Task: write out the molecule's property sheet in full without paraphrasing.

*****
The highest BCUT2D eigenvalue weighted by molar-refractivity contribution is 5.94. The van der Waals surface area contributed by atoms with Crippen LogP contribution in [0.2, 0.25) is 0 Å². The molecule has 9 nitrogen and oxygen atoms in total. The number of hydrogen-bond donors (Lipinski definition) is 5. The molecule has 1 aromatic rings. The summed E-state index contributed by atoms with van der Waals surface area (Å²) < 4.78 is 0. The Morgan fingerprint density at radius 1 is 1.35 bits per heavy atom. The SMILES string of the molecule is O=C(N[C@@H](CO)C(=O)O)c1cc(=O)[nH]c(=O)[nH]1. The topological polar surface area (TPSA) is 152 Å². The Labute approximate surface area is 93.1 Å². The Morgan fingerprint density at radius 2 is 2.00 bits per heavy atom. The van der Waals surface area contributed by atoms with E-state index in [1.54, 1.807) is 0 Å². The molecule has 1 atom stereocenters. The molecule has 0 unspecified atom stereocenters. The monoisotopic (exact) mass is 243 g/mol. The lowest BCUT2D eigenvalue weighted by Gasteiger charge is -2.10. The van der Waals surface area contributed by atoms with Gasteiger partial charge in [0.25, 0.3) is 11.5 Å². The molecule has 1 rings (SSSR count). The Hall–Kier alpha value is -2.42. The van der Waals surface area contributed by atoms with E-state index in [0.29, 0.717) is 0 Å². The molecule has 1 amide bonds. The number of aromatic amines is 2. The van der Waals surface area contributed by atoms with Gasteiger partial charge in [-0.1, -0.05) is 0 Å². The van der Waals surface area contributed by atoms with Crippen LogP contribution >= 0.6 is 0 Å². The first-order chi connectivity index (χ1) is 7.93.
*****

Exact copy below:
The highest BCUT2D eigenvalue weighted by molar-refractivity contribution is 5.94. The van der Waals surface area contributed by atoms with Crippen LogP contribution in [0.2, 0.25) is 0 Å². The molecule has 9 nitrogen and oxygen atoms in total. The number of hydrogen-bond donors (Lipinski definition) is 5. The molecule has 1 aromatic rings. The summed E-state index contributed by atoms with van der Waals surface area (Å²) < 4.78 is 0. The Morgan fingerprint density at radius 1 is 1.35 bits per heavy atom. The SMILES string of the molecule is O=C(N[C@@H](CO)C(=O)O)c1cc(=O)[nH]c(=O)[nH]1. The topological polar surface area (TPSA) is 152 Å². The Labute approximate surface area is 93.1 Å². The Morgan fingerprint density at radius 2 is 2.00 bits per heavy atom. The van der Waals surface area contributed by atoms with E-state index in [1.54, 1.807) is 0 Å². The molecule has 1 atom stereocenters. The molecule has 0 unspecified atom stereocenters. The monoisotopic (exact) mass is 243 g/mol. The lowest BCUT2D eigenvalue weighted by Gasteiger charge is -2.10. The van der Waals surface area contributed by atoms with Gasteiger partial charge in [0.25, 0.3) is 11.5 Å². The molecule has 1 rings (SSSR count). The Hall–Kier alpha value is -2.42. The van der Waals surface area contributed by atoms with E-state index in [0.29, 0.717) is 0 Å². The molecule has 1 amide bonds. The number of aromatic amines is 2. The van der Waals surface area contributed by atoms with Gasteiger partial charge in [-0.1, -0.05) is 0 Å². The van der Waals surface area contributed by atoms with Crippen LogP contribution >= 0.6 is 0 Å². The first-order chi connectivity index (χ1) is 7.93.